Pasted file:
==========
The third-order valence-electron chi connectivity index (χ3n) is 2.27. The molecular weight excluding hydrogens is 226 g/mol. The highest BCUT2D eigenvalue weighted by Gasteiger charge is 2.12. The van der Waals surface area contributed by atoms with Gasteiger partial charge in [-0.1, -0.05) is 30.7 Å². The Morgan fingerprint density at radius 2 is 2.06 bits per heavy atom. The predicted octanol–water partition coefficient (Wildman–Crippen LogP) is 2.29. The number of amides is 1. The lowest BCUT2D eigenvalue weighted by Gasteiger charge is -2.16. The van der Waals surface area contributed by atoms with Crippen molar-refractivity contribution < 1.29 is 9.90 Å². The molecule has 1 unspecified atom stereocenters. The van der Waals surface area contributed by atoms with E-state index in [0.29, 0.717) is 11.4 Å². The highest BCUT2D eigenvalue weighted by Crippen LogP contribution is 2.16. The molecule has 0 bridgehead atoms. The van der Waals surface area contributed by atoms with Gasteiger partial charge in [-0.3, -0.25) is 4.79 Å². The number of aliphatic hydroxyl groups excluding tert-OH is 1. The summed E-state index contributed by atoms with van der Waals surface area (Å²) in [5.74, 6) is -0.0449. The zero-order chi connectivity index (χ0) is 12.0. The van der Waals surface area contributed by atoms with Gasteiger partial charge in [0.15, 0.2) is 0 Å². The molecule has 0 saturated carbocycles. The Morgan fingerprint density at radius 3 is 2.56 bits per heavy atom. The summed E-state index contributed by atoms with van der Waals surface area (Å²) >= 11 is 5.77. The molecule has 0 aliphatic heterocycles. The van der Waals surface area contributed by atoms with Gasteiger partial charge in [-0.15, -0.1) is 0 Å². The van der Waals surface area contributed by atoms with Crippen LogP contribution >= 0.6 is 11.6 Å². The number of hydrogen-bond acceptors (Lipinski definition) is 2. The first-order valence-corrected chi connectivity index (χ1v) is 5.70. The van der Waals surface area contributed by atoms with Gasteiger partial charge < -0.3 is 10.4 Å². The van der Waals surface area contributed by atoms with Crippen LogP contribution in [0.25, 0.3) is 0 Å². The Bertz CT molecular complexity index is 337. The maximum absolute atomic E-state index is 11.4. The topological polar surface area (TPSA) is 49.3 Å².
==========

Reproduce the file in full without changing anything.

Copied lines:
The third-order valence-electron chi connectivity index (χ3n) is 2.27. The molecular weight excluding hydrogens is 226 g/mol. The highest BCUT2D eigenvalue weighted by Gasteiger charge is 2.12. The van der Waals surface area contributed by atoms with Gasteiger partial charge in [-0.1, -0.05) is 30.7 Å². The Morgan fingerprint density at radius 2 is 2.06 bits per heavy atom. The predicted octanol–water partition coefficient (Wildman–Crippen LogP) is 2.29. The number of amides is 1. The lowest BCUT2D eigenvalue weighted by Gasteiger charge is -2.16. The van der Waals surface area contributed by atoms with Crippen molar-refractivity contribution < 1.29 is 9.90 Å². The molecule has 1 unspecified atom stereocenters. The van der Waals surface area contributed by atoms with E-state index in [0.29, 0.717) is 11.4 Å². The highest BCUT2D eigenvalue weighted by Crippen LogP contribution is 2.16. The molecule has 0 bridgehead atoms. The van der Waals surface area contributed by atoms with Gasteiger partial charge in [-0.3, -0.25) is 4.79 Å². The number of aliphatic hydroxyl groups excluding tert-OH is 1. The summed E-state index contributed by atoms with van der Waals surface area (Å²) in [5.74, 6) is -0.0449. The zero-order chi connectivity index (χ0) is 12.0. The van der Waals surface area contributed by atoms with Gasteiger partial charge in [0.15, 0.2) is 0 Å². The molecule has 0 saturated carbocycles. The Morgan fingerprint density at radius 3 is 2.56 bits per heavy atom. The summed E-state index contributed by atoms with van der Waals surface area (Å²) >= 11 is 5.77. The molecule has 0 aliphatic heterocycles. The van der Waals surface area contributed by atoms with Gasteiger partial charge in [-0.15, -0.1) is 0 Å². The van der Waals surface area contributed by atoms with Crippen LogP contribution >= 0.6 is 11.6 Å². The number of hydrogen-bond acceptors (Lipinski definition) is 2. The first-order valence-corrected chi connectivity index (χ1v) is 5.70. The van der Waals surface area contributed by atoms with Gasteiger partial charge < -0.3 is 10.4 Å². The van der Waals surface area contributed by atoms with Crippen LogP contribution in [0.25, 0.3) is 0 Å². The Bertz CT molecular complexity index is 337. The maximum absolute atomic E-state index is 11.4. The topological polar surface area (TPSA) is 49.3 Å².